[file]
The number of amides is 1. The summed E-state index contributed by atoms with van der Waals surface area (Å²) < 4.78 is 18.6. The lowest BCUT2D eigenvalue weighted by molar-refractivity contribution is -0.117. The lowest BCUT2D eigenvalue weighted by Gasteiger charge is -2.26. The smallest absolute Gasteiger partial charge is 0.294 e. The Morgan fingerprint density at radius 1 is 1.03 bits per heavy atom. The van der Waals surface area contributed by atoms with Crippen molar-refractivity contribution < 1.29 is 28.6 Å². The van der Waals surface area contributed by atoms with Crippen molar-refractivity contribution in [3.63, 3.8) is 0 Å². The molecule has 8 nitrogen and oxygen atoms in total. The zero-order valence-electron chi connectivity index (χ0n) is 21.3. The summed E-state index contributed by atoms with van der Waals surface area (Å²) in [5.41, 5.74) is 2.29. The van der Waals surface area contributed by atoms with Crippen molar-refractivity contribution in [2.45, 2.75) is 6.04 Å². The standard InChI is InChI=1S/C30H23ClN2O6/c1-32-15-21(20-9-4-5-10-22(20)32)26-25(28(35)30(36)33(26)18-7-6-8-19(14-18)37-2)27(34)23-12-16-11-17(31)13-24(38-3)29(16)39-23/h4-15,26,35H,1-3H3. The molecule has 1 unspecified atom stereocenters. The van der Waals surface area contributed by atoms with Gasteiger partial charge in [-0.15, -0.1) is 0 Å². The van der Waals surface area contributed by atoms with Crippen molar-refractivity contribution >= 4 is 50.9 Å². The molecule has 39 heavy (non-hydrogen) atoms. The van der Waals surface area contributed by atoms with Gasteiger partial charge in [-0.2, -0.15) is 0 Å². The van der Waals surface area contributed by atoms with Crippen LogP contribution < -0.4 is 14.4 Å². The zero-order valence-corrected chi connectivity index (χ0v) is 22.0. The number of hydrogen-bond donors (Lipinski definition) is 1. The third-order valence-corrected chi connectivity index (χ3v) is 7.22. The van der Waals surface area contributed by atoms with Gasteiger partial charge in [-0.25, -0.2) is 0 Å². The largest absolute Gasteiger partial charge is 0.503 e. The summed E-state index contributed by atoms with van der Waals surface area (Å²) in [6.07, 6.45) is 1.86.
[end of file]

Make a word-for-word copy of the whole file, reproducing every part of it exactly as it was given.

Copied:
The number of amides is 1. The summed E-state index contributed by atoms with van der Waals surface area (Å²) < 4.78 is 18.6. The lowest BCUT2D eigenvalue weighted by molar-refractivity contribution is -0.117. The lowest BCUT2D eigenvalue weighted by Gasteiger charge is -2.26. The smallest absolute Gasteiger partial charge is 0.294 e. The Morgan fingerprint density at radius 1 is 1.03 bits per heavy atom. The van der Waals surface area contributed by atoms with Crippen molar-refractivity contribution < 1.29 is 28.6 Å². The van der Waals surface area contributed by atoms with Crippen molar-refractivity contribution in [3.63, 3.8) is 0 Å². The molecule has 8 nitrogen and oxygen atoms in total. The zero-order valence-electron chi connectivity index (χ0n) is 21.3. The summed E-state index contributed by atoms with van der Waals surface area (Å²) in [5.41, 5.74) is 2.29. The van der Waals surface area contributed by atoms with Crippen molar-refractivity contribution in [2.45, 2.75) is 6.04 Å². The standard InChI is InChI=1S/C30H23ClN2O6/c1-32-15-21(20-9-4-5-10-22(20)32)26-25(28(35)30(36)33(26)18-7-6-8-19(14-18)37-2)27(34)23-12-16-11-17(31)13-24(38-3)29(16)39-23/h4-15,26,35H,1-3H3. The molecule has 1 unspecified atom stereocenters. The van der Waals surface area contributed by atoms with Gasteiger partial charge in [-0.15, -0.1) is 0 Å². The van der Waals surface area contributed by atoms with Crippen molar-refractivity contribution >= 4 is 50.9 Å². The molecule has 39 heavy (non-hydrogen) atoms. The van der Waals surface area contributed by atoms with Gasteiger partial charge in [-0.2, -0.15) is 0 Å². The van der Waals surface area contributed by atoms with Crippen LogP contribution < -0.4 is 14.4 Å². The zero-order valence-corrected chi connectivity index (χ0v) is 22.0. The number of hydrogen-bond donors (Lipinski definition) is 1. The third-order valence-corrected chi connectivity index (χ3v) is 7.22. The van der Waals surface area contributed by atoms with Gasteiger partial charge in [-0.25, -0.2) is 0 Å². The largest absolute Gasteiger partial charge is 0.503 e. The summed E-state index contributed by atoms with van der Waals surface area (Å²) in [6.07, 6.45) is 1.86.